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Upskilling nurses in a post-Covid world

‘The challenges are not just ours, they’re Australia-wide challenges, but we have programs to help people get back on track.’

The last few years have been fraught with challenges for our health care professionals. Despite leveraging our geography to minimise the impact of Covid-19 in Australia, the people who keep our healthcare system humming along - our nurses - have felt the brunt. For nurses, the knock-on effect of Covid-19 is longer lasting and hits in surprising ways. New graduates, recent graduates and their nursing colleagues are faced with navigating a changing landscape.

Jacqualine Apps, Education and Training Director of the Australian Healthcare Academy (AHA), explained some of those challenges and the exciting opportunities for nurses looking to upskill in 2022.

The current climate

Nurses graduating in the last few years have found it difficult to find placements, which affects not just the individual but also the number of nurses in the workforce. Failing to secure a placement upon graduating delays integrating into the workforce, and leads to deskilled nurses.

‘Because of Covid, placements are all out of whack everywhere. Once you miss intake you’re really on that spiral of making it difficult. You’ve got to wait for the next round of intake. You wait for another 6 months and you’ve got new graduates. People are more likely to take on new graduates. The 6-month-old graduate is de-skilled.’

Complicating matters are the requirements for registration. ’If you don’t practice within the first two years - 150 hours within the first two years of you graduating and not registering, you can have conditions placed on your registration. A lot of people are in that vacuum.’

At AHA, Jacqualine has found nurses need support in different ways to ensure their skills meet the industry requirements. ‘You’ve got some people who have never practised, people who need a refresher, people who have only been in a GP practice, mental health, or Covid clinic.’ For those who went directly to a Covid clinic post-graduation, Jacqualine says as the Covid clinics are closed, these nurses will require upskilling to find their next job.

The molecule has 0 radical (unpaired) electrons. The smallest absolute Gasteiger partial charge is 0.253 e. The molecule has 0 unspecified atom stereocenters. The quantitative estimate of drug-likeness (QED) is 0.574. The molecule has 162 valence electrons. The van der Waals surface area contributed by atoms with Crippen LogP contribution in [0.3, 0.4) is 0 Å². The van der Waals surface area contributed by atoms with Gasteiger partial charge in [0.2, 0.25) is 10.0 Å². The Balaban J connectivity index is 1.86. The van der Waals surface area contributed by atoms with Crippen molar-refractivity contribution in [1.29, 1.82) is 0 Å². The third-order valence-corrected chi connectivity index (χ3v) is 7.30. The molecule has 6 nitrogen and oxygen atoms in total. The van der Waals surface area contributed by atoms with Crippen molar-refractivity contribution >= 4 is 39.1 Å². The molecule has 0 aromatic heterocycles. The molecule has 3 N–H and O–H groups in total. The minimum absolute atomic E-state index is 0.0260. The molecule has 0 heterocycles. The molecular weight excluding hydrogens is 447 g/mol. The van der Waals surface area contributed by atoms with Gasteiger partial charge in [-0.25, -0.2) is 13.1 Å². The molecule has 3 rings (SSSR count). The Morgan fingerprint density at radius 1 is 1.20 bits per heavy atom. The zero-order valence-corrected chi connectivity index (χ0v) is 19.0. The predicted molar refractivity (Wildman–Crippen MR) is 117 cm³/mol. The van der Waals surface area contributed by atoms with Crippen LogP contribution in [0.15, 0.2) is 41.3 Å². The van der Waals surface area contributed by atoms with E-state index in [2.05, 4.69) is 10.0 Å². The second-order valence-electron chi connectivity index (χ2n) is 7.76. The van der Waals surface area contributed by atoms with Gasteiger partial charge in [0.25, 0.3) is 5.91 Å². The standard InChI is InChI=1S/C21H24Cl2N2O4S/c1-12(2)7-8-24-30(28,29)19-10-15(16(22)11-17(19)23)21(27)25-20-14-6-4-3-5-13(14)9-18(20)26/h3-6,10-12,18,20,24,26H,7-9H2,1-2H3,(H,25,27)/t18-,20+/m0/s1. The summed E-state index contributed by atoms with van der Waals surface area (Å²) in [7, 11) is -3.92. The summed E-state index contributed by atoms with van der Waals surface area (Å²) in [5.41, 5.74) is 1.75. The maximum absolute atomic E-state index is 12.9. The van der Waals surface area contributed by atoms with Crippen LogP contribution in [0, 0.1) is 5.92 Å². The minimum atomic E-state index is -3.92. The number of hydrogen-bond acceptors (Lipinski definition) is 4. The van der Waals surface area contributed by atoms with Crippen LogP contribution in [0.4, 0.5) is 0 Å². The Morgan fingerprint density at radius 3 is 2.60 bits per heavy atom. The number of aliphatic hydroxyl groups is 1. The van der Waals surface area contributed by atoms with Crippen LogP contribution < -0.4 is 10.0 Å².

Supply and demand

At AHA, ensuring enough nurses workforce ready remains a key goal for 2022 ’The demand for nurses outstrips the number of nurses that we have.’ Jacqualine explains ‘Hospitals are telling me they used to get 300 applicants for 6 positions, now, they’re not filling many graduate positions.’

The importance of being work ready

‘If you have deskilled nurses out there, their chance of harming someone or making an error is quite high.’

‘At AHA, we develop staff to feel confident and comfortable in a supported environment.’ Implementing systems for placements including a buddy, ongoing support via on-site educators and skill-specific programs such as a theatre program.’

Closing the skills gap

For those looking to upskill in 2022, Jacqualine and her team at AHA have exciting opportunities including increasing day program offerings, online day programs, micro-credential units, aged care support, community service and more.

‘We’re very much focused on providing people with enough information. If people have questions, come forward and ask. Sometimes people call us and they just want advice. We don’t pigeon-hole people into a particular program, we chat through what they need and develop an individualised program.’


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